Jones was projected as a potential lottery pick not long ago and was considered a top-five to top-10 pick after his freshman season in 2011.
The Thunder have found money in Jones. He's a long and athletic frontcourt prospect who they acquired three picks shy of the second round.
Jones wasn't the only steal of Thursday night's draft. Without further ado, here are the second picks from this summer's draft who will make an immediate impact in 2012-13.
Draymond Green, Golden State Warriors—No. 35 Overall
The Golden State Warriors picked up a well-rounded player in Michigan State's Draymond Green, a small forward with point-guard skills and power-forward rebounding talent. A four-year player with the Spartans under head coach Tom Izzo, Green was also one of the higher basketball-IQ guys drafted this summer.
Green saw increased minutes and improved production in every season at Michigan State and will only continue to grow at the next level. He averaged 16.2 points and 10.2 rebounds per game last season, while dishing out nearly four assists per game as the Spartans' best player and No. 1 creator.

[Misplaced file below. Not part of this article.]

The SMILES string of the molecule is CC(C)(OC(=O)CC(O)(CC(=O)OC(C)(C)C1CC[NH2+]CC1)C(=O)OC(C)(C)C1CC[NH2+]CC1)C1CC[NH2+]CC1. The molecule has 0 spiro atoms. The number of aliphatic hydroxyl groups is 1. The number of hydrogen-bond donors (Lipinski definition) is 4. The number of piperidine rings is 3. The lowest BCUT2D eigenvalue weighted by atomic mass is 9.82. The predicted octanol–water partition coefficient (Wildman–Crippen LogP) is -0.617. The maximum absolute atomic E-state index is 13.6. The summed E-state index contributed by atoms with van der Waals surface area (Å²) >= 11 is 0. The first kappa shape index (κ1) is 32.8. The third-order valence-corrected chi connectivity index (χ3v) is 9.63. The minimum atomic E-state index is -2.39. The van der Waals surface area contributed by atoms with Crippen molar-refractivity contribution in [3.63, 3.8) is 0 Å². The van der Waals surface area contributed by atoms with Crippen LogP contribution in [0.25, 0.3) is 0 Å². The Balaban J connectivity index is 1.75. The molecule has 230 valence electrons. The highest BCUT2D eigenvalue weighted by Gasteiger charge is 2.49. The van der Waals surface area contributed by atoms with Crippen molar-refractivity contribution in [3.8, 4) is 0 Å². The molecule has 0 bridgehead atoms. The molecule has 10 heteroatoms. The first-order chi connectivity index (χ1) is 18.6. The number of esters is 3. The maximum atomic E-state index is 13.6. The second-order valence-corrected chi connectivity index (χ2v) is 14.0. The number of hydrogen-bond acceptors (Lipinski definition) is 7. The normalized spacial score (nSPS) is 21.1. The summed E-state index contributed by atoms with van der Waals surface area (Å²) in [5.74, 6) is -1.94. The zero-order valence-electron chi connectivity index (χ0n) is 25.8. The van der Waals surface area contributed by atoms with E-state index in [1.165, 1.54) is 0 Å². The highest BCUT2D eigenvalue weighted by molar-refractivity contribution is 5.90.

With Golden State, Green will have an opportunity to do a little bit of everything for second-year coach Mark Jackson.
Kim English, Detroit Pistons—No. 44 Overall
A 6'6" shooting guard with an excellent stroke from downtown, Missouri's Kim English promises to make an early impact in the NBA. English has great range on his shot, and the Pistons can certainly use his production at shooting guard.
They traded sharpshooter Ben Gordon to the Charlotte Bobcats right before the draft.
Like Draymond Green, English played four years of college basketball and enters the next level with above-average experience. The 23-year-old shot 46 percent from beyond the arc last season, averaging 14.5 points and more than two three-pointers per game.
Kris Joseph, Boston Celtics —No. 51 Overall
The Boston Celtics added a seasoned college basketball star in small forward Kris Joseph. He gives Boston an energized and athletic small forward coming off the bench. Joseph lacks the shooting prowess of a Paul Pierce but can change the game with his hustle and explosion.
Joseph averaged 13.4 points and 4.7 rebounds per game last season for Syracuse and hit 34.5 percent of his three-point attempts. Doc Rivers and the Boston Celtics love to play a deep rotation, so Joseph should see a reasonable amount of time and contribute nicely in his rookie year.
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